J.D. Moyer

sci-fi writer, beat maker, self-experimenter

Month: March 2013

Sci-Fi Level Medical Advances, Part II (grow new teeth, cure baldness, take a vaccine to prevent heart attacks)

I'm a blogger, Jim, not a doctor!

I’m a blogger, Jim, not a doctor!

I like Rob Lowe’s character Chris Traeger on Parks and Recreation. “Medical science has predicted that the first man to live to be 150 years old has already been born,” he says. “I believe I am that man.” Or something to that effect.

In honor of supplement-popping longevity seekers everywhere, here’s my latest collection of recent medical advances that seem to come from the realm of science fiction. Part I is right here.

‘Master switch’ drug kills cancers

Gene Therapy Increase Mouse Lifespan by 24%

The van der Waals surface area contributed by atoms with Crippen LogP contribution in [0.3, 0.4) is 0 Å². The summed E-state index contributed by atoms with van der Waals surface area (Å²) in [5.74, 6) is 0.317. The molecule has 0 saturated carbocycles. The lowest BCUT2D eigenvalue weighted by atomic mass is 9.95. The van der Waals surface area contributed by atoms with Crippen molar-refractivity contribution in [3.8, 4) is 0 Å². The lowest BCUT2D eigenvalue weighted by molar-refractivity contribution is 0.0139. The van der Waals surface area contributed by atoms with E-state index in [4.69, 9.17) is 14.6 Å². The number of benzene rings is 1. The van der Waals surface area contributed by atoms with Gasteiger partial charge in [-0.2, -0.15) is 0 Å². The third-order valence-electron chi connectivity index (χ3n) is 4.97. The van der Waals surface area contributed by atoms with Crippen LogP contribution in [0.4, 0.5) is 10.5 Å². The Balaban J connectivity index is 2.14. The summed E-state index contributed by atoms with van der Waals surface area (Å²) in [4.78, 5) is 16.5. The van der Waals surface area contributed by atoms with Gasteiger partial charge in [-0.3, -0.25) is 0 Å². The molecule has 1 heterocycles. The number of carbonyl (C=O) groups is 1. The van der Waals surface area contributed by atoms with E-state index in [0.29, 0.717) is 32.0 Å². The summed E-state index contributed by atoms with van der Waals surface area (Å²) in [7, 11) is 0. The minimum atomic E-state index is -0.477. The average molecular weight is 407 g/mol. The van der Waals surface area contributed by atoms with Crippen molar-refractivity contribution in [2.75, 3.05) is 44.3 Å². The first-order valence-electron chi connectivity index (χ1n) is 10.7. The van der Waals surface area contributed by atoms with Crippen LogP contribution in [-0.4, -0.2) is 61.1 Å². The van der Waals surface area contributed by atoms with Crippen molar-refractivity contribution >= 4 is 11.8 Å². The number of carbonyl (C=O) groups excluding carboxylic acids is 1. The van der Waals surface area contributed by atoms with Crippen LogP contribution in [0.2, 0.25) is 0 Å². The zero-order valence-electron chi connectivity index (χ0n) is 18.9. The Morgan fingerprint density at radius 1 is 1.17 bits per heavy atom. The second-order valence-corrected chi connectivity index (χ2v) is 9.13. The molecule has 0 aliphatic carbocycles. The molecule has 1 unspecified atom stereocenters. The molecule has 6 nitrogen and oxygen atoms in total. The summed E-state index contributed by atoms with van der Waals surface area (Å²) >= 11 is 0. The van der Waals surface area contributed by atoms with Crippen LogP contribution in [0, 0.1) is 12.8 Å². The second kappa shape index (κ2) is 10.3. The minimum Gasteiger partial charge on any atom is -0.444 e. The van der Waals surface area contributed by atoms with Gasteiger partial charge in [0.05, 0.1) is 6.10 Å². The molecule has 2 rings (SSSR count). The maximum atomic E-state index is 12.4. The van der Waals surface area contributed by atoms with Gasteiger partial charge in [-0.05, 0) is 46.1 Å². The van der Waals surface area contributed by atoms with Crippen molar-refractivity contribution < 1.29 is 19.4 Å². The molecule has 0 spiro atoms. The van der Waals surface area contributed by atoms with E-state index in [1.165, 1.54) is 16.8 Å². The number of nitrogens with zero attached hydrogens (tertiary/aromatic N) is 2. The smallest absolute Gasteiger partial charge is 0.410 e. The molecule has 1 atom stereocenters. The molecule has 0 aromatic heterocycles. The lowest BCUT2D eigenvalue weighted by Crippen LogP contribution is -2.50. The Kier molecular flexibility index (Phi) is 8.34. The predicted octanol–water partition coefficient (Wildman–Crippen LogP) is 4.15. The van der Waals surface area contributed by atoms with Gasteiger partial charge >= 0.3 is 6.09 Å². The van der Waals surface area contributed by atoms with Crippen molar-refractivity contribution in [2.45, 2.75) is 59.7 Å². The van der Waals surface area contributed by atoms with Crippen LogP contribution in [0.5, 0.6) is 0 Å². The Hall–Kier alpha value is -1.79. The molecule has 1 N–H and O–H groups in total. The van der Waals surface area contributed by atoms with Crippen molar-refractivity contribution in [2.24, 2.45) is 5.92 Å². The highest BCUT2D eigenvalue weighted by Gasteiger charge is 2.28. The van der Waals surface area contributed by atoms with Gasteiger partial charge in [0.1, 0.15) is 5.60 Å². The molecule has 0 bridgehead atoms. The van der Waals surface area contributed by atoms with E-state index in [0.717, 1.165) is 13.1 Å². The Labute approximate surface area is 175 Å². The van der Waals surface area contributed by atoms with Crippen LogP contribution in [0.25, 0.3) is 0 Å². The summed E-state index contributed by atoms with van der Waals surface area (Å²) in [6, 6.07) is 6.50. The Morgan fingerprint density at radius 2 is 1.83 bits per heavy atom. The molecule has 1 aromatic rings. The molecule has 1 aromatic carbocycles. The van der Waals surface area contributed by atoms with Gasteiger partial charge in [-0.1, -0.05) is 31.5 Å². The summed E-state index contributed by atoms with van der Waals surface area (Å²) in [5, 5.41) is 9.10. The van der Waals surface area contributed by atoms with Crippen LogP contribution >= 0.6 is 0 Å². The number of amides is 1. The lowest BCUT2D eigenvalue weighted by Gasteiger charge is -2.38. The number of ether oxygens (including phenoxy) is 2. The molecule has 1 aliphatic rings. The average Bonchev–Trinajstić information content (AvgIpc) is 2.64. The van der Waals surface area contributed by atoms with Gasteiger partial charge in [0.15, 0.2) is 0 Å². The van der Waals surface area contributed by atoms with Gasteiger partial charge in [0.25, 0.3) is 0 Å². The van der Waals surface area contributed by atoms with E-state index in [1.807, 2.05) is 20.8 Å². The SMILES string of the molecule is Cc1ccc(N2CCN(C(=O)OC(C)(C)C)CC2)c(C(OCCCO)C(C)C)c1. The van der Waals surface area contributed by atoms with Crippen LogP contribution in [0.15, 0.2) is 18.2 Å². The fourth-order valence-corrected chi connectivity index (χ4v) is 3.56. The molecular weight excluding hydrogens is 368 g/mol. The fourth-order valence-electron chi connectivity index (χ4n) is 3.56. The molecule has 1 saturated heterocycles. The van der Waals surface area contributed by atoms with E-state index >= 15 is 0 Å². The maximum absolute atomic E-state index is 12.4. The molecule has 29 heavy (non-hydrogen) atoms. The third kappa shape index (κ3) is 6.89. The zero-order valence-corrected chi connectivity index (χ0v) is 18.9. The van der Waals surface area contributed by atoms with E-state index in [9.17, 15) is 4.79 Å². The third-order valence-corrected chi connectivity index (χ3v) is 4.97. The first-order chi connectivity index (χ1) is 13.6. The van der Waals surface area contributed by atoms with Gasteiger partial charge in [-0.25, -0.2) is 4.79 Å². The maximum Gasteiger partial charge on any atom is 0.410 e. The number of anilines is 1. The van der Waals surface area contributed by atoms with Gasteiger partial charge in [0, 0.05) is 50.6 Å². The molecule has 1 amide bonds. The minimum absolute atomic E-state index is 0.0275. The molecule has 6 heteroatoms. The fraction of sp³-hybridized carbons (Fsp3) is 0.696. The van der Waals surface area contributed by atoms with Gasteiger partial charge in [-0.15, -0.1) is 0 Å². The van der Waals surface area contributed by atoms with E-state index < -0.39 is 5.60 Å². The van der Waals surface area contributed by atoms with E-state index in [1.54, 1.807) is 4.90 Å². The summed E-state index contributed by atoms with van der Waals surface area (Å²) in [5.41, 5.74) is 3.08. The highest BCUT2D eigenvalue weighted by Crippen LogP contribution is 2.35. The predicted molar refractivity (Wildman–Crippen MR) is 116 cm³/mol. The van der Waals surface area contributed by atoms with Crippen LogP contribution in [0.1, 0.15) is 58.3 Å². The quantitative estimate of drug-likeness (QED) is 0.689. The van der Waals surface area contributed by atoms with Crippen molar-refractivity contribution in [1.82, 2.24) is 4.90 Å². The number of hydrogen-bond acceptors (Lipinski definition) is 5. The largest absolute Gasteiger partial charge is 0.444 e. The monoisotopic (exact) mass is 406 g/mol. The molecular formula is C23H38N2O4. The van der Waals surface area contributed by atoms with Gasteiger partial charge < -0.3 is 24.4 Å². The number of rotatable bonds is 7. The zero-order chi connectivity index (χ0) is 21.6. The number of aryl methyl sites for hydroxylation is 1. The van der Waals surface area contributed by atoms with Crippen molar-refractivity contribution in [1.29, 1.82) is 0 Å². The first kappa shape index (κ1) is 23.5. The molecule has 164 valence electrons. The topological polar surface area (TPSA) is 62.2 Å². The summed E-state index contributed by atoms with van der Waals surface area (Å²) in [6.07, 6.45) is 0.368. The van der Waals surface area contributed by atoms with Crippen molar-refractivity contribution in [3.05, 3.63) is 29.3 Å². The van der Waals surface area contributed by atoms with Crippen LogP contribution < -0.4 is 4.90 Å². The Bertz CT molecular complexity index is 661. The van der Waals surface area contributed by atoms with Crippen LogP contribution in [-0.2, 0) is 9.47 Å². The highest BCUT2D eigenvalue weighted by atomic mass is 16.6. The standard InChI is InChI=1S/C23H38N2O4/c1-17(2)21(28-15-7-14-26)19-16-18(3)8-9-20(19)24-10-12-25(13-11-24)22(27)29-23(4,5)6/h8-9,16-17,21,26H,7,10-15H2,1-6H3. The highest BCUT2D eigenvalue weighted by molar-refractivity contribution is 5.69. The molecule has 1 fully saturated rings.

Liquid-Plumr for the circulatory system

Male Birth Control, 100% Effective and Reversible

Nanotech Dental Fillers Kill Bacteria and Regenerate Decayed Teeth

Grow New Teeth

Baldness cure could be on shelves in two years

Nanoparticle Completely Eradicates Hepatitis C Virus

New antibiotic cures disease by disarming pathogens, not killing them

New Drug Kills Cancer Cells Without Toxic Effects

Scientists Identify Gene Required for Nerve Regeneration

Vaccine to stop heart attacks could be here in 10 years

and this one just in, from reddit …

World’s smallest blood monitoring implant tells your smartphone when you’re about to have a heart attack

What do you think? Obviously not all of these will pan out and become effective treatments for human beings. But some probably will. We live in exciting times.

Steve Pavlina Doesn't Get Income Inequality

Sometimes I read a blog post that makes me so mad, I need to write a blog post.

Such was my reaction to Steve Pavlina’s post “Data Has No Power Over You” re: the youtube video about income inequality (above).

You’ve probably already seen the video. If not, it’s worth watching. The main point, that most of us aren’t aware of just how extreme income inequality is in the United States, is an important one.